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Germany

Bayer Can Drop The Name Monsanto, But Can’t Erase The Hate

The German pharma giant wants to do a bit of 'rebranding,' after the mega merger with the U.S.-based agro-giant. But anti-Monsanto sentiment is bound to remain no matter what it's called.

Sowing the seeds of hate
Sowing the seeds of hate
Elisabeth Dostert

MUNICH — Bayer is dropping the name Monsanto. What's surprising about this is not the move itself, but the speed with which the new owners are getting rid of the old name. Apparently, for the German multinational, things just couldn't go fast enough. After all, for its critics, the U.S. agro-multinational is the epitome of evil. Over the years, it had acquired names such as "Evil Incorporated," "Monsatan" or, in reference to its work in genetic engineering, "Mutanto." Perhaps no other company on Earth has attracted as much hatred as Monsanto.

So the name will disappear. And then all shall be well, right? It's not that simple. Any coming attack will now be directed with full force against Monsanto's new owner, the German multinational Bayer. And the blows will be coming from many places.

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FOCUS: Russia-Ukraine War

The Dead And Disappeared: A Village Emerges From 72 Days Of Russian Occupation

Russian forces have been pushed out of the area around Kharkiv. Villages that were occupied for two months are free once more — but utterly destroyed. And thousands of people have disappeared without a trace.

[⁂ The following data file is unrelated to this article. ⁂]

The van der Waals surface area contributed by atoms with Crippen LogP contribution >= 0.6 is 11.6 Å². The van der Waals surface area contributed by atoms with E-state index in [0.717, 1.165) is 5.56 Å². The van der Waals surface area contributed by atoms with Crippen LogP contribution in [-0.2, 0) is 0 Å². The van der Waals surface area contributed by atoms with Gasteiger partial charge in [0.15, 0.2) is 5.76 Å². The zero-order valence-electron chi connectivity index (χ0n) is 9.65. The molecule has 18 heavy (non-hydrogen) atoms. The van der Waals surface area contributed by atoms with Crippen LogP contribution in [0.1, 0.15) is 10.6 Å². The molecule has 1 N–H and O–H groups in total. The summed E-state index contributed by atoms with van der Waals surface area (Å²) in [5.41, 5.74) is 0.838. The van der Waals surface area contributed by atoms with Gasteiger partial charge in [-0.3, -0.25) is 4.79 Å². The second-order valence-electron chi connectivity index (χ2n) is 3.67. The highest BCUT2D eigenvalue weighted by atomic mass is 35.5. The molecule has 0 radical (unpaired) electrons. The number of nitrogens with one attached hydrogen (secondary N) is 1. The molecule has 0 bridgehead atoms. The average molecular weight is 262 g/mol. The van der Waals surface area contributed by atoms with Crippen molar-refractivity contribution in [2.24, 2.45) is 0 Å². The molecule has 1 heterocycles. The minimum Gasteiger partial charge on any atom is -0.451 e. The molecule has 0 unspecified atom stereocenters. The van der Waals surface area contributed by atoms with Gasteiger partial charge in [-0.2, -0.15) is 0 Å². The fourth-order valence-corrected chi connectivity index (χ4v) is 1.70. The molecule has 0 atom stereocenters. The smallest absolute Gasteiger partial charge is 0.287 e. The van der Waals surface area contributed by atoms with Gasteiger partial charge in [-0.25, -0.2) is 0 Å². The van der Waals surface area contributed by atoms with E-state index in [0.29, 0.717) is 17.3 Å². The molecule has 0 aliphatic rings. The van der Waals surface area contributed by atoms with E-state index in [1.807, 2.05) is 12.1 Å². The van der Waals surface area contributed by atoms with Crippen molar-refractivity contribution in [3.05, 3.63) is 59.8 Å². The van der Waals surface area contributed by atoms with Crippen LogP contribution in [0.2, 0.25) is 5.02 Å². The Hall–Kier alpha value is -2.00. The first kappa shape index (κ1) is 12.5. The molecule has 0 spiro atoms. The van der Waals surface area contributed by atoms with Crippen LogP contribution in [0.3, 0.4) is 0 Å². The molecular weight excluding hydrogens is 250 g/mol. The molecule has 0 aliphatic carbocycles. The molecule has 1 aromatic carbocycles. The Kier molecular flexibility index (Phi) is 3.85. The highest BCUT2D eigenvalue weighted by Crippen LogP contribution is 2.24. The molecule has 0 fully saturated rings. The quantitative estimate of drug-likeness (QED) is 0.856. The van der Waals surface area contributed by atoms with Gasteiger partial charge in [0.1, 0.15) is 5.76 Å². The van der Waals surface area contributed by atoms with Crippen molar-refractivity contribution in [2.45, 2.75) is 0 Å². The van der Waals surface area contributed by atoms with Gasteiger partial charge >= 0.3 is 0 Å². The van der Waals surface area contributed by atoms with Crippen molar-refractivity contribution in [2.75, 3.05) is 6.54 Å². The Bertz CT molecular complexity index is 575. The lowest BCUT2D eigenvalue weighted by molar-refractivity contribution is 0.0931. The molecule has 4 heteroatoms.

Kharkiv and the surrounding villages faced weeks of constant Russian shelling.

Alfred Hackensberger

TSYKRUNY — Andriy Kluchikov uses a walking stick, but is otherwise fairly sprightly for a 94-year-old. Under his black wool hat, Kluchikov seems fearless as he surveys his hometown in northeastern Ukraine. “The missiles don't scare me,” he says with a smile. “I have slept in my own bed every night and never went down into the basement.”

As for the two-meter-wide bomb crater that has appeared in his garden, between the vegetable patch and the greenhouse with its shattered plastic roof, Kluchikov almost seems proud. “No one can intimidate me,” he says. “Not even the Russians.”

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In the early days of the war, in February, Russian artillery almost completely destroyed this village of Tsyrkuny, near Kharkiv, Ukraine's second largest city. Only a few houses, including his own, were left undamaged. Shortly afterwards, Russian troops marched into the village and occupied it for 72 days. It was not until early this week that the Ukrainian army was able to liberate Tsyrkuny and many other areas to the north of the country’s second-largest city, Kharkiv.

It is the Ukrainians’ most successful counter-offensive so far. They are thought to have pushed the invading troops back almost to the Russian border. “The offensive is gaining momentum,” according to the independent American thinktank Institute for the Study of War. “It has forced Russian troops on the defensive and has successfully alleviated artillery pressure on Kharkiv City.”

In the modern city of Kharkiv, home to around 1.5 million residents, the relief has been palpable over the last few days. Restaurants and cafes have reopened. People are walking and riding bikes in the parks, and couples are strolling hand in hand, enjoying the warm spring sunshine. You can still hear the artillery, but it is now many miles away.

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Central to the tragic absurdity of this war is the question of language. Vladimir Putin has repeated that protecting ethnic Russians and the Russian-speaking populations of Ukraine was a driving motivation for his invasion.

Yet one month on, a quick look at the map shows that many of the worst-hit cities are those where Russian is the predominant language: Kharkiv, Odesa, Kherson.

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